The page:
Last week, I published a post called Whose Life is it Anyway. If you haven’t read it yet, I’d suggest you read that first as this post will mean much more to you.

One comment that came in on that post said, “it seems to me that if your marriage, your job, and your religion weren’t making you happy, MAYBE the common denominator is YOU! Maybe there is still something resonating in YOU to make YOU unhappy with everything else. It’s a bit scary that you are encouraging others to make the same choices you did. I do think you are a great writer, but I’m not sure you are qualified to be an expert on life.”

To this reader, I would simply say, “of course I’m the common denominator.”

There are the obvious common denominators. I accepted a job that I knew I wouldn’t enjoy very much. I chose to marry the woman I did. And it was I who was still trying to follow a religion long after I had stopped believing in it.

But let’s forget about those surface truths for a moment.

There are the less obvious common denominators that were also all “me” which are much more important.

Over the course of my career, I fell in love with money. I fell in love with things. I fell in love with occupational accomplishment. I grew to enjoy traveling on business and being away from my wife. I grew to believe that my income and my possessions somehow made me a better human being than others.

Over the course of my life, I came to believe that looks were more important than the heart when it came to women. I believed that anybody who loved me needed to do so without expecting anything in return. I didn’t think making my body attractive to my mate was important. I made and laughed about many degrading jokes about women. I was unwilling to give in the way I needed to for any relationship to ever work.

And, since I was a teenager, I was as much of the problem in religion as anyone else. I made snide remarks when somebody did something that I didn’t approve of. I put pressure on fellow church members to never mess up. I had my sins that I loved and which I kept hidden. I declared that I believed things that I didn’t really believe just so that I could impress others or be accepted by others.

Now, I wonder…

If I had written the post in such a way that I didn’t mention the ultimate decisions to leave or start over, but instead focused only on the common denominators, how would it have gone down?

Had I repeated those exact paragraphs above (about the less obvious common denominators) and asked you all what I should do, what would your answers for me have been? If you didn’t know that I was miserable at work, in my marriage, or in my religion, but only knew what I wrote in those three paragraphs, I’m serious… What would you tell me to do?

Read them again because this is really important in regards to the discussion.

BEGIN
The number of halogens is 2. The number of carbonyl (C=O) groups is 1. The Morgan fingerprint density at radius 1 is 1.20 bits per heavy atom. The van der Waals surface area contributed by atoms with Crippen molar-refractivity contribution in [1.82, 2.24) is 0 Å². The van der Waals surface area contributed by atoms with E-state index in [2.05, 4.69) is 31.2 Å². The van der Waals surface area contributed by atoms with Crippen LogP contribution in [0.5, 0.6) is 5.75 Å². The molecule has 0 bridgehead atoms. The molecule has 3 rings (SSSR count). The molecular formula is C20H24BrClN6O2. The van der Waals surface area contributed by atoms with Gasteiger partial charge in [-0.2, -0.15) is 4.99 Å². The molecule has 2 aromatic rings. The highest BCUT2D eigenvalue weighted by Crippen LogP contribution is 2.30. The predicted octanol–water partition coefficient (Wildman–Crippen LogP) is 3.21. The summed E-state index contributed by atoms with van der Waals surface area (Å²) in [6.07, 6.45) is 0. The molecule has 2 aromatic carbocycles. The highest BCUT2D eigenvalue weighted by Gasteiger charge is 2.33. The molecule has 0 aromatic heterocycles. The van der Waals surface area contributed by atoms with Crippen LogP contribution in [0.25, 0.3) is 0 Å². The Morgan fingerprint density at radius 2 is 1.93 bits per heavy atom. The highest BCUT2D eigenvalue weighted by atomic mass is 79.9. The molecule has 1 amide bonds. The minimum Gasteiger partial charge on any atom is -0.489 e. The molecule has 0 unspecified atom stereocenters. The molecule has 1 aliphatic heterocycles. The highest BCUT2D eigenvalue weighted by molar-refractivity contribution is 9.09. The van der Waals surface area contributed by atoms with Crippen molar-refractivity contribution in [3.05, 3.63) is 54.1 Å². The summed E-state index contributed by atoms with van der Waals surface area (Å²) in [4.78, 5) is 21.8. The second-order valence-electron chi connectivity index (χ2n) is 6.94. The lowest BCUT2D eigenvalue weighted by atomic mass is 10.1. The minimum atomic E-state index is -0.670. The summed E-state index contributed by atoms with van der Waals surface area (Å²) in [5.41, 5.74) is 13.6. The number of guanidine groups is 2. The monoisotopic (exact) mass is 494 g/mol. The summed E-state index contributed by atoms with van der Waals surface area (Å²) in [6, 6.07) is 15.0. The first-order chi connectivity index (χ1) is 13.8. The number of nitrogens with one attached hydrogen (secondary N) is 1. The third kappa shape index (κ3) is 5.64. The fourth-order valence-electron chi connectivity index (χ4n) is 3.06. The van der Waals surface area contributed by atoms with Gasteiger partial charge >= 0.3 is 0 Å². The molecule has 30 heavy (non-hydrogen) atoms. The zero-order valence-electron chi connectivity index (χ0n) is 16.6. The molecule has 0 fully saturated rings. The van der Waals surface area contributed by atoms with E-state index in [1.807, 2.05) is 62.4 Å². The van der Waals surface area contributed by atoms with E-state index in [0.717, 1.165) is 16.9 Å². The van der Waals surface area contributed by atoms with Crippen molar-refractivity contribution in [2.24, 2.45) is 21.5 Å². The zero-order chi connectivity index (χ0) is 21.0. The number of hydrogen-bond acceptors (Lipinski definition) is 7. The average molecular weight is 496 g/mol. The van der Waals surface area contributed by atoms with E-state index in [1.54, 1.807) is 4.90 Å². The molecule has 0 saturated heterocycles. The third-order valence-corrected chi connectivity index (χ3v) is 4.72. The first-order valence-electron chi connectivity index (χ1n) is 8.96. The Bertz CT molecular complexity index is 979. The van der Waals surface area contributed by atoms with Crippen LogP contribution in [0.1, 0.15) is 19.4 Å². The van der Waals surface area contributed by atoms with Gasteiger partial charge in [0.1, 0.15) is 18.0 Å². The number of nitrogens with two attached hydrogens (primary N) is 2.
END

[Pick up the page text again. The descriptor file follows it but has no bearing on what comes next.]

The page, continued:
Call me crazy, but I’m guessing you’d tell me that those things are no way for anyone to live. You’d tell me it was obvious why I was struggling. You’d tell me to do what I needed to do to fix them. You’d encourage me to rip my life apart until I was shed of those demons. Those unhealthy ways of thinking and living.

I’m going out on a limb here, but I’m betting you’d probably tell me that I would never find true happiness until those things were all a part of my past.


Now, zoom out.

And what if the only three things I told you were what I shared in that first paragraph. Here they are again.

I accepted a job that I knew I wouldn’t enjoy very much. I chose to marry the woman I did. And it was I who was still trying to follow a religion long after I had stopped believing in it.

Are you starting to see a little bit of the problem we all face every single day?

We live in a world where people judge others on the surface denominators. People tell each other what they should be doing and shouldn’t be doing based purely on those surface visuals. People think that everything is so right and wrong because they see only those definable and extrinsic parts of the lives of others.

People are almost always incapable of seeing what lies beneath. They’re almost always incapable of seeing what causes such things. They’re almost always incapable of seeing how anybody really got to where they are.

And it isn’t just the world.

We ourselves are almost always only capable of seeing and not seeing the same things in ourselves.

When I got to the point in my life where I couldn’t hold anything together anymore, and I couldn’t figure out why, do you honestly think I had any idea that those sub-surface denominators existed or were problems? Do you think I had any clue where to even look for the problems?

In case you’re not sure, the answer is no. I had no clue and I was doing nothing that would ever lead me to figure it all out.

And my answer was always… more. More money. More gifts for my wife. More time on the road. More pressure on others. More. More. More. More. More. More. More.

Always more.

And everything in my life kept falling apart.

And that’s why, even when I’d pick up the pieces again, and again, and again, it would always fall back apart. It wouldn’t stay together. Because, you see, I would always put the pieces back exactly as they were before, certain that this time it just needed a little more glue or a little more this or a little more that.


Continued on next page. 

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Dan Pearce is an American-born author, app developer, photographer, and artist. This blog, Single Dad Laughing, is what he's most known for, with more than 2 million daily subscribers as of 2017. Pearce writes mostly humorous and introspective works, as well as his musings which span from fatherhood, to dating, to life, to the people and dynamics of society. Single Dad Laughing is much more than a blog. It's an incredible community of people just being real and awesome together!